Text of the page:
November 12, 2017

Just built this DIY sun awning...preparations for a modest budget Mexican escape plan.

Jessica and I are sailing from our home port of San Diego down to La Paz, Mexico. We will drop the dock lines on December 20 and plan to arrive in La Paz somewhere in the first week of January.

sun awning
Jess enjoying a shady cockpit.

We have a lot of things on our 'to do' list. One of these things was to acquire some shade across the cockpit of our Newport 30 sailboat. 

Mexico has a lot of sun and we only want some of that sun hitting us.

Our sun canopy is not designed to withstand heavy conditions. We will keep it up when travelling in light air and when the boat is at rest. Aside from that - it will stow easily down below. I like a wide open cockpit with unobstructed visibility, so I wanted a canopy that could be easily taken down at a moment's notice.

I figured this might be of interest to others, so I am describing the steps we took below.

All in, we spent about $120.00 and it can be done in a couple of days.

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sailboat bimini
2 panel system 

As you can see, we went with a 2 panel system. This way we have a back panel to shade the skipper on the tiller near the stern. This aft panel will be in place whether the main sail is up or down.

Then the front panel will only be up when the main sail is down (the front panel rests across the boom).

custom sun canopy
Front corners attach with a bungee for easy release.

Here, you can see the front panel rests across the boom. We use a bungee to fasten down the front corners. These can be popped off quickly.

When we cut the sun shade fabric to size and when we set the height of the PVC poles, we wanted to maximize visibility from the cockpit. The UV resistant canopy material we choose is transparent. This allows us to see incoming boats through the material. It also allows a breeze to pass through. But at the same time, it keeps the strong Mexican sun out of the cockpit.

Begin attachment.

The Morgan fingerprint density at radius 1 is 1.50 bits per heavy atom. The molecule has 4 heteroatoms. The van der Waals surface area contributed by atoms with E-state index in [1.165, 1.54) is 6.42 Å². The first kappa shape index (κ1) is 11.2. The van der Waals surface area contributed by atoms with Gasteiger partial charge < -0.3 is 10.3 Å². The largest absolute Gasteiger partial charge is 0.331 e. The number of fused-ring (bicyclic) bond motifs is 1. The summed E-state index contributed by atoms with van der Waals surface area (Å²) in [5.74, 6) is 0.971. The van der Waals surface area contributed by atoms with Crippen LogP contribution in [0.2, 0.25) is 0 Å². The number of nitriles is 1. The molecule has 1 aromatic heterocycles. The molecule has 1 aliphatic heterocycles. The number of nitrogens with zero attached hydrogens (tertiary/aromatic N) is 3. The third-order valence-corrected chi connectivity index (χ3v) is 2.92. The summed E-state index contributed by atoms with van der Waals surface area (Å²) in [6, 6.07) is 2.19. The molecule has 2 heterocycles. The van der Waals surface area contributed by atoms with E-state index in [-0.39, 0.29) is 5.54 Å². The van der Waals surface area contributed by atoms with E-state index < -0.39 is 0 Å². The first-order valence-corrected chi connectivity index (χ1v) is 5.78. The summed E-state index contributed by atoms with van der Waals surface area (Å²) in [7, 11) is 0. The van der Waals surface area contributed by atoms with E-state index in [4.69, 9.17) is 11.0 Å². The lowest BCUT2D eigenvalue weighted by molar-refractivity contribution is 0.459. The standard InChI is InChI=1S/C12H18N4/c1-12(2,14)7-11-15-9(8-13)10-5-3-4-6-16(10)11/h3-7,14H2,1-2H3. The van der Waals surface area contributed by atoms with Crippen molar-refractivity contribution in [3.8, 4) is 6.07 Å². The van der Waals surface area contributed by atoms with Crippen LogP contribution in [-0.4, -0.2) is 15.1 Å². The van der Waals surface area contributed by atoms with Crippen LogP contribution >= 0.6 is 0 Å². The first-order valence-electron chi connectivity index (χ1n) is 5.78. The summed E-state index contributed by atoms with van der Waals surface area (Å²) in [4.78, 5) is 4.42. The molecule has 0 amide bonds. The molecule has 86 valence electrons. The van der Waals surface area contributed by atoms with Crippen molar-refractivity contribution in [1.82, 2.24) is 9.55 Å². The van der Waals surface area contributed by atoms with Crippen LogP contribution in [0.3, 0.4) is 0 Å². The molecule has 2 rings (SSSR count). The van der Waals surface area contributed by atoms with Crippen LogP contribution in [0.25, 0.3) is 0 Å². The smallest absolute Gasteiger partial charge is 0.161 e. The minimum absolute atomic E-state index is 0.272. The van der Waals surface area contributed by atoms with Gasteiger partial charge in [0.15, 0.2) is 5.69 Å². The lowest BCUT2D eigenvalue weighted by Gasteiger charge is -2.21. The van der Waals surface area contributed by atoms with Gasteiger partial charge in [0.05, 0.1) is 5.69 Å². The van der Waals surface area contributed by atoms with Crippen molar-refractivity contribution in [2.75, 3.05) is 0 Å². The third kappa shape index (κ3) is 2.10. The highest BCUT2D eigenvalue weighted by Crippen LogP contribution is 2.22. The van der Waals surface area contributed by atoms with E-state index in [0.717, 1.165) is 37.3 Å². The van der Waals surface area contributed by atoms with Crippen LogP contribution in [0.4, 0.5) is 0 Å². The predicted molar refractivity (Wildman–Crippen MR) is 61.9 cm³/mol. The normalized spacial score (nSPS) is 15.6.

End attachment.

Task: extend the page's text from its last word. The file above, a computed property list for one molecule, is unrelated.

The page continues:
UV resistant canopy material with compatible plastic grommets
We picked up this UV resistant material at home depot. You get a 20 foot by 6 foot panel for 30$. We bought 2 of these panels. For 5$ you get a bag of these plastic grommets. With a hammer, you punch them together with the fabric in the middle, this creates an eye-hole. You can then buy some parachute cord and tension all the corners.

4 PVC poles (1 inch) cut to length 

We bought 10 foot pieces of 1 inch PVC pipe at the hardware store. 

We cut them to length. The front 2 pipes mount on the inside of the cockpit. We attached them to the inside of the cockpit with pipe fasteners. The fasteners were raised from the surface with plastic spacers, this allows the PVC pipes to be pulled out easily when the sun canopy stows away.

front poles attach with a pair of pipe fasteners

The 2 pipes mounted on the stern rest in fishing pole holders. These fishing pole holders mount directly on my stern rail.

stern PVC poles fit perfectly in a stern rail mounted fishing pole holder

We bought some stainless eye hooks with threading on one end. Then we drilled these through the top of the PVC pipe. This allows us to tension the parachute cord that is connected to the canopy eye grommets.

an eye hook drilled through top of PVC pipe

A small design challenge: we wanted the canvas material to wrap around the boom lift line and the back stay. We cut open a slit on both panels to allow the canvas material to wrap around these lines. Then we popped grommet eye holes along the slit, so we could tension them back up around the backstay and boom lift.

canvas dodger
top view of 2 part sun canopy
So, that is it. We feel pretty good about this. 

Like I said, it is not meant for heavy weather, but it will certainly keep the sun at bay while cracking beers after a long day cruising.


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Mike from Filling The Sails said...

Very cool modification! I don't have (and cannot install) a bimini on my boat, so something like this would be of much use to me.

....another item on the to-do list. 😁


Kevin Curran said...

Thanks Mike - Yeah try it out.. Like I said, it won't work in heavy seas. But it will keep things very shady in calm conditions..